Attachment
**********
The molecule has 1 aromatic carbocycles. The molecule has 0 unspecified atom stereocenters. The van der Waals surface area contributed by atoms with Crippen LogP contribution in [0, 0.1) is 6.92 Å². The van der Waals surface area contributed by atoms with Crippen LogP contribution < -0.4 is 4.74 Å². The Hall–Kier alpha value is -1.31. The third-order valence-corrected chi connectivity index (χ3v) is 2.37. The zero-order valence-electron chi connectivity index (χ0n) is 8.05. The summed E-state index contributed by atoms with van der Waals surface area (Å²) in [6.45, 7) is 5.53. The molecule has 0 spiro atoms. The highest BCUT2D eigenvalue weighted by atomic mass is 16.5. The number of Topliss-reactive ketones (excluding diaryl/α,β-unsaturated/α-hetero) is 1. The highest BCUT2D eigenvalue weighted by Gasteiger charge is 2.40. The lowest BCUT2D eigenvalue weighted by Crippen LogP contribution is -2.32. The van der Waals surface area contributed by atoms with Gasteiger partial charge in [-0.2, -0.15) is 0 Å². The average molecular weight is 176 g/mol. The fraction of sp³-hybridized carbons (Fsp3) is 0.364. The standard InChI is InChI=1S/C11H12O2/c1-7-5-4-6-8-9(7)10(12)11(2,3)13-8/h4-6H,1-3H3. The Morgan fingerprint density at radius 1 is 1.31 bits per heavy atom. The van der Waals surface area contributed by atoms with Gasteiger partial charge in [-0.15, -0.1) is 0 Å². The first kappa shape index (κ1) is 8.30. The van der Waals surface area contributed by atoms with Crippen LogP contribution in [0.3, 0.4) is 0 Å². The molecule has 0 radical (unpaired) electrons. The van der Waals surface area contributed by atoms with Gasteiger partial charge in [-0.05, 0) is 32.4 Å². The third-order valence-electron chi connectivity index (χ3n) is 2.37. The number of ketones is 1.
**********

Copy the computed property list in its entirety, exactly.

The molecule has 1 aromatic carbocycles. The molecule has 0 unspecified atom stereocenters. The van der Waals surface area contributed by atoms with Crippen LogP contribution in [0, 0.1) is 6.92 Å². The van der Waals surface area contributed by atoms with Crippen LogP contribution < -0.4 is 4.74 Å². The Hall–Kier alpha value is -1.31. The third-order valence-corrected chi connectivity index (χ3v) is 2.37. The zero-order valence-electron chi connectivity index (χ0n) is 8.05. The summed E-state index contributed by atoms with van der Waals surface area (Å²) in [6.45, 7) is 5.53. The molecule has 0 spiro atoms. The highest BCUT2D eigenvalue weighted by atomic mass is 16.5. The number of Topliss-reactive ketones (excluding diaryl/α,β-unsaturated/α-hetero) is 1. The highest BCUT2D eigenvalue weighted by Gasteiger charge is 2.40. The lowest BCUT2D eigenvalue weighted by Crippen LogP contribution is -2.32. The van der Waals surface area contributed by atoms with Gasteiger partial charge in [-0.2, -0.15) is 0 Å². The average molecular weight is 176 g/mol. The fraction of sp³-hybridized carbons (Fsp3) is 0.364. The standard InChI is InChI=1S/C11H12O2/c1-7-5-4-6-8-9(7)10(12)11(2,3)13-8/h4-6H,1-3H3. The Morgan fingerprint density at radius 1 is 1.31 bits per heavy atom. The van der Waals surface area contributed by atoms with Gasteiger partial charge in [-0.15, -0.1) is 0 Å². The first kappa shape index (κ1) is 8.30. The van der Waals surface area contributed by atoms with Crippen LogP contribution in [0.3, 0.4) is 0 Å². The molecule has 0 radical (unpaired) electrons. The van der Waals surface area contributed by atoms with Gasteiger partial charge in [-0.05, 0) is 32.4 Å². The third-order valence-electron chi connectivity index (χ3n) is 2.37. The number of ketones is 1.